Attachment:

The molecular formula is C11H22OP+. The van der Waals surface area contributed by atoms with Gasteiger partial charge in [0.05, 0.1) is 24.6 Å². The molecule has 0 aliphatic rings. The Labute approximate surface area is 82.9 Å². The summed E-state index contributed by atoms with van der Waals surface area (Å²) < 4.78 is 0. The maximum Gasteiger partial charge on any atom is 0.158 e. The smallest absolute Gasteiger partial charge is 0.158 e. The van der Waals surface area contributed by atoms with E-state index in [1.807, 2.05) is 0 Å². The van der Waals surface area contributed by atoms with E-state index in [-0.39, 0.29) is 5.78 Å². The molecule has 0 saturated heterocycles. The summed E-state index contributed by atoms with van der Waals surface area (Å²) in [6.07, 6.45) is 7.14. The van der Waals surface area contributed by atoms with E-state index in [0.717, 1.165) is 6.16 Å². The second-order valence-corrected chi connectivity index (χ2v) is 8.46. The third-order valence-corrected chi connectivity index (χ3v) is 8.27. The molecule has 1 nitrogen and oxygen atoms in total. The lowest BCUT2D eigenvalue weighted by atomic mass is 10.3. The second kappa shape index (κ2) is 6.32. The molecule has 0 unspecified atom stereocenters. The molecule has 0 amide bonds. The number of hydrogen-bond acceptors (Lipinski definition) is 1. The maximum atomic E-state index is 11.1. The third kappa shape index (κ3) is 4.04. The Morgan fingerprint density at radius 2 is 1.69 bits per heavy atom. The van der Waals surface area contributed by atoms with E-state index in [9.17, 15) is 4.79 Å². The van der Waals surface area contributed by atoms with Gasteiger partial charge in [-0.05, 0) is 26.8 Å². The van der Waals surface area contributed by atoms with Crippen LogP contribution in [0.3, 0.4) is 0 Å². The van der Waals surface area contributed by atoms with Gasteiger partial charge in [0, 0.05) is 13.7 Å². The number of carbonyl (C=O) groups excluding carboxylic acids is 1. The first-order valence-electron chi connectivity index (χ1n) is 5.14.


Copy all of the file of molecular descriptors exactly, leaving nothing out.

The molecular formula is C11H22OP+. The van der Waals surface area contributed by atoms with Gasteiger partial charge in [0.05, 0.1) is 24.6 Å². The molecule has 0 aliphatic rings. The Labute approximate surface area is 82.9 Å². The summed E-state index contributed by atoms with van der Waals surface area (Å²) < 4.78 is 0. The maximum Gasteiger partial charge on any atom is 0.158 e. The smallest absolute Gasteiger partial charge is 0.158 e. The van der Waals surface area contributed by atoms with E-state index in [1.807, 2.05) is 0 Å². The van der Waals surface area contributed by atoms with E-state index in [-0.39, 0.29) is 5.78 Å². The molecule has 0 saturated heterocycles. The summed E-state index contributed by atoms with van der Waals surface area (Å²) in [6.07, 6.45) is 7.14. The van der Waals surface area contributed by atoms with E-state index in [0.717, 1.165) is 6.16 Å². The second-order valence-corrected chi connectivity index (χ2v) is 8.46. The third-order valence-corrected chi connectivity index (χ3v) is 8.27. The molecule has 1 nitrogen and oxygen atoms in total. The lowest BCUT2D eigenvalue weighted by atomic mass is 10.3. The second kappa shape index (κ2) is 6.32. The molecule has 0 unspecified atom stereocenters. The molecule has 0 amide bonds. The number of hydrogen-bond acceptors (Lipinski definition) is 1. The maximum atomic E-state index is 11.1. The third kappa shape index (κ3) is 4.04. The Morgan fingerprint density at radius 2 is 1.69 bits per heavy atom. The van der Waals surface area contributed by atoms with E-state index in [9.17, 15) is 4.79 Å². The van der Waals surface area contributed by atoms with Gasteiger partial charge in [-0.05, 0) is 26.8 Å². The van der Waals surface area contributed by atoms with Crippen LogP contribution in [0.3, 0.4) is 0 Å². The van der Waals surface area contributed by atoms with Gasteiger partial charge in [0, 0.05) is 13.7 Å². The number of carbonyl (C=O) groups excluding carboxylic acids is 1. The first-order valence-electron chi connectivity index (χ1n) is 5.14.